Today, we're catching up on recent reports, studies and white papers that seek to enlighten us about searching the mobile web, web advertising via YouTube and other online portals, as well as the hashtag rivers that connect people with the news.

The Mobile Web

What and How are Mobile Users Searching?

With the growing number of websites, apps and downloads developed specifically for mobile platforms, users have few options for finding them. From a user experience perspective, an effective search tool can improve the utility of the mobile web, while from a business stand point, it can help websites maximize revenue opportunities.

A recent white paper published by Mobile Commerce, a UK-based mobile content publisher, aggregator and distributor, addressed this very concept. The study -- Mobile Search: What are people searching for and how do they search for it -- highlighted the elements that separate mobile searches from PC-based searches and the needs associated with them.

  • Growth: The volume of searches we are seeing on mobile devices has more than doubled in the last 12 months. Mobile Commerce attributes this increase to changes in the behavior and more user reliance on the mobile internet.
  • Navigation: Unlike PC-based branded search platforms, a mobile phone has a much smaller text input device than the keyboard of a PC, making input errors much more likely. Consider ‘touchable’ tag clouds.
  • Search Categories: Users on mobile don’t show the same propensity to search for trending topics as they do on PC. Date and time are also strong drivers of search terms, as well as TV and events.

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Ultimately the white paper aims to show that understanding how users are searching is critical for any company wanting to bid on as many appropriate search terms as possible and also get discovered through natural search.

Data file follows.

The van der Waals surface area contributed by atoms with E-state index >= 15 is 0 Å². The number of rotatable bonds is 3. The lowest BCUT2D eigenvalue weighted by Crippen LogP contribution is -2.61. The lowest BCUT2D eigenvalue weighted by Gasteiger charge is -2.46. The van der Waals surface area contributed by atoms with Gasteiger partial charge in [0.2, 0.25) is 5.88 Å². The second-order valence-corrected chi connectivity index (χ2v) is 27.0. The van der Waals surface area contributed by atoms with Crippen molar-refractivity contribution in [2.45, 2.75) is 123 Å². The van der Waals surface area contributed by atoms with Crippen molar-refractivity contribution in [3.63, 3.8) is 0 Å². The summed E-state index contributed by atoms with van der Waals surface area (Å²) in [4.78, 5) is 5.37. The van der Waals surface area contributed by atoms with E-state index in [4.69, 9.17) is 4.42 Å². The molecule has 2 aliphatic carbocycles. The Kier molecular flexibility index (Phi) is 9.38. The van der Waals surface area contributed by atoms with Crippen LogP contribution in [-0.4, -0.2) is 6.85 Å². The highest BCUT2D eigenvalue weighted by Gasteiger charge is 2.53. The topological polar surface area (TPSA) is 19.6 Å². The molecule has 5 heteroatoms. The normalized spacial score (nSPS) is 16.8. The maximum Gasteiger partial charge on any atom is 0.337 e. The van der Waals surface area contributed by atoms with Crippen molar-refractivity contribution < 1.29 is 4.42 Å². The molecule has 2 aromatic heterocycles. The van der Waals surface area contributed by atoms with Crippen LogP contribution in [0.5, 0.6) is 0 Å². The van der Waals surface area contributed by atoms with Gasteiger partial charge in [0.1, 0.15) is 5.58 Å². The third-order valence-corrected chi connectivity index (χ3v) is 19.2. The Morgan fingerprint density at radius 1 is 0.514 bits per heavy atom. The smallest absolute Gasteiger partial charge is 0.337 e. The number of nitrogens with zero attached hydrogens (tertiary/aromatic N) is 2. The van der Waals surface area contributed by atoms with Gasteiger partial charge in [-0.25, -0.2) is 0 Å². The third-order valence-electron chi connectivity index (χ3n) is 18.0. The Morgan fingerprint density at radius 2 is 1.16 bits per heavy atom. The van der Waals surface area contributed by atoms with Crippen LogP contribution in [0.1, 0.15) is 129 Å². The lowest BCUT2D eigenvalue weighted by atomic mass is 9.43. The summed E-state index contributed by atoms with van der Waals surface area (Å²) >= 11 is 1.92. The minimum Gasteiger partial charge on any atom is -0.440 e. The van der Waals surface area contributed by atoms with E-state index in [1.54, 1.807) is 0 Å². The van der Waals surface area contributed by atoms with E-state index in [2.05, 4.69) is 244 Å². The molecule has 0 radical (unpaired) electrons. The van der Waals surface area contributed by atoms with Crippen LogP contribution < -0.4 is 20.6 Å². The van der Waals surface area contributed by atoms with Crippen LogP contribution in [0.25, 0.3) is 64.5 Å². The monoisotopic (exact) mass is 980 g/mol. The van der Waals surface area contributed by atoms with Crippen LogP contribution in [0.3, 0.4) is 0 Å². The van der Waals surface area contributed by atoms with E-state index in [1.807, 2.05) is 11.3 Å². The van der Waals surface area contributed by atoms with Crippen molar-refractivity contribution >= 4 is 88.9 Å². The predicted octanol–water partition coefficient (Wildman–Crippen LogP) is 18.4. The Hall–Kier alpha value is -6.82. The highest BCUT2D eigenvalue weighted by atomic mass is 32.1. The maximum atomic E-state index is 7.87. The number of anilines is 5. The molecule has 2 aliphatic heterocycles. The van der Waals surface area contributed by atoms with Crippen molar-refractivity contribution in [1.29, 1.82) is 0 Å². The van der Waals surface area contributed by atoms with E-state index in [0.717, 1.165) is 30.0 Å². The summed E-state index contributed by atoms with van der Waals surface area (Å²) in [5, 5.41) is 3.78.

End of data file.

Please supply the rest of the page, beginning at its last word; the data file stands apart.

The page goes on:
Social Networking and the Mobile Web

Speaking of the mobile web, a recent study by Ground Truth, a mobile measurement firm, revealed that approximately 60% of the time spent on the mobile internet is spent on social networking sites and apps. Users spent only about 14% of mobile Internet time on portals, the second most popular category.

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Using data gathered over a one-week period, March 28 to April 4, from 3.05 million mobile phone users in the U.S., the study also revealed that social networking platforms designed for mobile, like MocoSpace and AirG, have higher engagement levels than platforms geared primarily for PC access, like Facebook and MySpace.

Web Portal Advertising

Though online portals like YouTube and Yahoo are not as popular as the social media sites like Facebook, their popularity has increased and are still highly valuable to online advertisers.

Giving marketers a chance to reach a large audience more simply and easier than ad networks do, the top portals accounted for more than US$ 13 billion in ad dollars last year -- more than half the total of US$ 23.5 billion for the entire Internet.

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A report from investment firm Broadpoint Amtech shows that movie and TV studios are still flocking to portals, taking up about 27 percent of homepage buys, while financial services come in second with 14 percent.

Tweeting the News

From the minds at SmallRivers, a Swiss startup that works to connect distant communities of shared interest to leverage their respective know-hows and enable collective action.

They have developed a portable networking element that attaches to content and “travels” with it as it is being copied. Content that stays connected, while connecting people is deemed a river. At present, SmallRivers offers three solutions aimed at connecting people with content, River.li and Paper.li, which are its free services, and SmallRivers PRO service, a fee-based platform for professional content producers, large websites and editors.

Recently, Paper.li caught our attention. Paper.li, is an app that allows you to transform your Twitter stream into a daily virtual newspaper. Complete with front page headlines, usually the most engaging articles and a button to view the rest of the stories, Paper.li allows users to create their own Twitter paper or subscribe to, share or search others’.

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An example of a Twitter newspaper: Jeff Jarvis

Will this revolutionize the news industry? Maybe not, but it could just reinvigorate the way users interact with Twitter.